Monday, 17 April 2017

Jenny No-Nose

80003: Ellen Stone by Bob Ridolfi
I'm pretty sure this figure must have come from Reaper's first Bones Kickstarter, because they had real trouble with facial features not filling out properly in the mould on a number of the miniatures. This is one such.

In Reaper's catalogue, this is 80003: Ellen Stone, by Bob Ridolfi, but I always call her Jenny No-Nose because, well, she has no nose. Rather than try to fill in her missing features with paint, I've just painted her with a flat rag-doll face with no eyes or nose and just a gash for a mouth. She's a Weird West gun-babe.

Sunday, 16 April 2017

Reaper Bat Demon

77261: Bat Demon by Bob Ridolfi
Next up on the Bones-painting production line is this one, 77261: Bat Demon by Bob Ridolfi.

At first I was going to paint him classic devil red, but I went with green in the end to give it a more serpentine look. I don't know why I wanted that; there's nothing very serpentine about the sculpting, but there you are. The heart has its reasons.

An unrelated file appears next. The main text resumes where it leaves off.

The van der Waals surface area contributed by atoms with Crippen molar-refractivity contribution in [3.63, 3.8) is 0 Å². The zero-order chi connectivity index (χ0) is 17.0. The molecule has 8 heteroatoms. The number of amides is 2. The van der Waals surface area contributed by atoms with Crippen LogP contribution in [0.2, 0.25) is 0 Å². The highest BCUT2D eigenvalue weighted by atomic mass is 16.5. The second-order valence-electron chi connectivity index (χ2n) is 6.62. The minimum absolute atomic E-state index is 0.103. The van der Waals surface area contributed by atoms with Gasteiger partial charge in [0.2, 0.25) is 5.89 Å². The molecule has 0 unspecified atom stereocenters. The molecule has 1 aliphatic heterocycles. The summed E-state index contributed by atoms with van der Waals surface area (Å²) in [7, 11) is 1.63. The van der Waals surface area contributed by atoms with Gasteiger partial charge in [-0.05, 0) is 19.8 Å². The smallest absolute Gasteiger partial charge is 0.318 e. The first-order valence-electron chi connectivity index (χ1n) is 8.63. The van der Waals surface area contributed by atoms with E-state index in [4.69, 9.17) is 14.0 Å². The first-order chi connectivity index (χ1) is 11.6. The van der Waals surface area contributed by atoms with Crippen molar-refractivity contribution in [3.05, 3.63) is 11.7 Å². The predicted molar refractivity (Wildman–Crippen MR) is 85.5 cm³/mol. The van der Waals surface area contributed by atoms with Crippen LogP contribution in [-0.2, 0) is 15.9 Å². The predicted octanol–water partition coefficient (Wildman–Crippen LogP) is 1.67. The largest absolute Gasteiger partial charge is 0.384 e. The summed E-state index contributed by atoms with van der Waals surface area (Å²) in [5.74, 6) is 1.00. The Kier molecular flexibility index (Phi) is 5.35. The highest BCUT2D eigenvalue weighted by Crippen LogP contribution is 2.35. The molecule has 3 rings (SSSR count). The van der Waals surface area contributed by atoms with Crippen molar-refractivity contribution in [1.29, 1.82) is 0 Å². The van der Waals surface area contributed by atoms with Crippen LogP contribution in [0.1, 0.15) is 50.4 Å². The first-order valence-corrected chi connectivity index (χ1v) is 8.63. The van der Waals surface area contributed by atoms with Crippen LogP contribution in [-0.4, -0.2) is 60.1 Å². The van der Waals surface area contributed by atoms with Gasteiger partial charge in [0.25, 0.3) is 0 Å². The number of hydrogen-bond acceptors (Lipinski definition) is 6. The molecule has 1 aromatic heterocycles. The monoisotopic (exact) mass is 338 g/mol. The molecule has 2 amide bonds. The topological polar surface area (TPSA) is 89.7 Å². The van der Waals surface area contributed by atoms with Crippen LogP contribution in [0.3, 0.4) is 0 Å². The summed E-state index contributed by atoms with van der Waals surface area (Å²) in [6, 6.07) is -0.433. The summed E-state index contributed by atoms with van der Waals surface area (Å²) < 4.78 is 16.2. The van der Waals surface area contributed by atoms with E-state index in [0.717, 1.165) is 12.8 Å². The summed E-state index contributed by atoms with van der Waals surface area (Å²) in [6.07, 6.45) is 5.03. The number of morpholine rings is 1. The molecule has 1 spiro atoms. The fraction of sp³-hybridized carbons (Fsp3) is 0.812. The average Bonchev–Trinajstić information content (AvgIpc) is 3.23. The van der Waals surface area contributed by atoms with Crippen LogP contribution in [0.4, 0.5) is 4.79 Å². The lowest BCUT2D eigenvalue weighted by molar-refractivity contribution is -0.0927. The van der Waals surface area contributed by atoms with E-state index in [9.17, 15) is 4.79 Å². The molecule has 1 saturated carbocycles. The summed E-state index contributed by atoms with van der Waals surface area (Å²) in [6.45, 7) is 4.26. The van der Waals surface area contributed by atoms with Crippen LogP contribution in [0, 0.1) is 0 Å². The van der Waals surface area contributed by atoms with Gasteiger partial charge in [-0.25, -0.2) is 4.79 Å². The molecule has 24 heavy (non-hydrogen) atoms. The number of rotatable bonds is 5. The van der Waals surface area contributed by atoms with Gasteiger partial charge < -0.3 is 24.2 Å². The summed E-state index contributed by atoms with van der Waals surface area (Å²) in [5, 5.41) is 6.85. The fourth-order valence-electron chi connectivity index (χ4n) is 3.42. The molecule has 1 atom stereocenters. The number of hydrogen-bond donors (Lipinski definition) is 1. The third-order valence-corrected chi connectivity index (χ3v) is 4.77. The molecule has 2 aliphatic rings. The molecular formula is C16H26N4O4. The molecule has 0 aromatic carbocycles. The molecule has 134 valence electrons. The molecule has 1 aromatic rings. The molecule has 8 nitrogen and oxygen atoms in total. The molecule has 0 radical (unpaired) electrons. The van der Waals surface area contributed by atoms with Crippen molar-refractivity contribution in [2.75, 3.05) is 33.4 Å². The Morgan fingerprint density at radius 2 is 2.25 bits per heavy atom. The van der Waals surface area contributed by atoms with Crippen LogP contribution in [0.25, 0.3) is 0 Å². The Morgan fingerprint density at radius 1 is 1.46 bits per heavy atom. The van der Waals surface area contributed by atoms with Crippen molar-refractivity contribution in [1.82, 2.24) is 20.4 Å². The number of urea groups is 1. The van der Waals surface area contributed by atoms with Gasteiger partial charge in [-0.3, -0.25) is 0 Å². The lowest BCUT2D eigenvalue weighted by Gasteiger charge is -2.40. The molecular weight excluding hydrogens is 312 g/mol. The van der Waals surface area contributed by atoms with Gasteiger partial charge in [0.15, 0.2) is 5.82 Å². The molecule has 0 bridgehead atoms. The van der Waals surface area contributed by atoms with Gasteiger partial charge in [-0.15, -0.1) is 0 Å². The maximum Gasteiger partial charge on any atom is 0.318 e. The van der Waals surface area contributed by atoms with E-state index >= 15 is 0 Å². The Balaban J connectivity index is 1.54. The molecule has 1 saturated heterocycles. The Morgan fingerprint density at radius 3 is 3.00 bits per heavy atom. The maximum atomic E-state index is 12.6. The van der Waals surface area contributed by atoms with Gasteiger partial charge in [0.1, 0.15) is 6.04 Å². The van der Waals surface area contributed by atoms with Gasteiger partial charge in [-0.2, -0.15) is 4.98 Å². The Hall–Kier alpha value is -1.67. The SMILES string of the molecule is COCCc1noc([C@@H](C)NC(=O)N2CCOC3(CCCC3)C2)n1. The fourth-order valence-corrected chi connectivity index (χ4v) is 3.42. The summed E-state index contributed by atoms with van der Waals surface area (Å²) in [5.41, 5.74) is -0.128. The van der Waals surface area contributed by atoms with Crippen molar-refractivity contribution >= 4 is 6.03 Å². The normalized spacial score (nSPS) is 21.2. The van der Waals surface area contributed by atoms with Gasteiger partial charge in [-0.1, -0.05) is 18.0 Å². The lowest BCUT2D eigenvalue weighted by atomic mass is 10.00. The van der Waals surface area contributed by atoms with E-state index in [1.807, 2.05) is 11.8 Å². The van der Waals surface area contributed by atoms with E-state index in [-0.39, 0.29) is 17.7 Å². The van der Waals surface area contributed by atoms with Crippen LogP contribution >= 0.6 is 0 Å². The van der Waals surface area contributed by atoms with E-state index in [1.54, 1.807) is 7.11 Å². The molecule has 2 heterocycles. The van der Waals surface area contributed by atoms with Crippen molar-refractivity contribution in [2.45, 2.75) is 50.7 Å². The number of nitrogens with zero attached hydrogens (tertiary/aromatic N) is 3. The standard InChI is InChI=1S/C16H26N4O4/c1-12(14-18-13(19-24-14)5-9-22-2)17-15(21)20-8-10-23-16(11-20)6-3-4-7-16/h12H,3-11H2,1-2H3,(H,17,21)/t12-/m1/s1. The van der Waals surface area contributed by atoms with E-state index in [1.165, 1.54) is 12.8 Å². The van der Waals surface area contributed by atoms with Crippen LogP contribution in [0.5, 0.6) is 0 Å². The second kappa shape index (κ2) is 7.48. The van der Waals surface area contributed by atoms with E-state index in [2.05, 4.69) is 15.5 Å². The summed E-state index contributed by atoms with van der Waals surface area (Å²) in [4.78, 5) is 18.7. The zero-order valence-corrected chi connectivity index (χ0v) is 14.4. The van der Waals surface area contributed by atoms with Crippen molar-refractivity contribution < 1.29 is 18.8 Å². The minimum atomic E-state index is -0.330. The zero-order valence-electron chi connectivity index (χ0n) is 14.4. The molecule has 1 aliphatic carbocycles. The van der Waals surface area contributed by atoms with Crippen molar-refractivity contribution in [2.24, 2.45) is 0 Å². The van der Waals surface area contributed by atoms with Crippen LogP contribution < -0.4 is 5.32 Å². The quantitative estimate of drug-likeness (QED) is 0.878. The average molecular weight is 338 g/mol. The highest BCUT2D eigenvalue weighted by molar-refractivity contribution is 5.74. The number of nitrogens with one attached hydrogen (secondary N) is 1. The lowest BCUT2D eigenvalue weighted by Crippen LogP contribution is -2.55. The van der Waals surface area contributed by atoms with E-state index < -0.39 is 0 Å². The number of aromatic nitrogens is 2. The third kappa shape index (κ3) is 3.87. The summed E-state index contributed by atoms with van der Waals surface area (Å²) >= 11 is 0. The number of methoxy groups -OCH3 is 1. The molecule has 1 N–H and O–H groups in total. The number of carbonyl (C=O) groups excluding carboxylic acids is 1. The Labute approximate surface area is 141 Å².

The wings and elevated position make this figure a bit more imposing than its stature actually warrants. As far as its body goes, it's just very slightly — if at all — larger than the average Reaper bloke.

Friday, 14 April 2017

Reaper Blood Demon (Babau)

77258: Blood Demon by Bob Ridolfi
Here's another of my vast stash of Reaper Bones figures, now splashed with paint. This is a very quick and unfussy paint job, and not really a very good one, but it will do the job. It took me about half an hour.

It appears in Reaper's inventory as 77258: Blood Demon, but it seems pretty clear that it's based on a D&D minor demon called a Babau that I first saw in the MM2, published in 1983.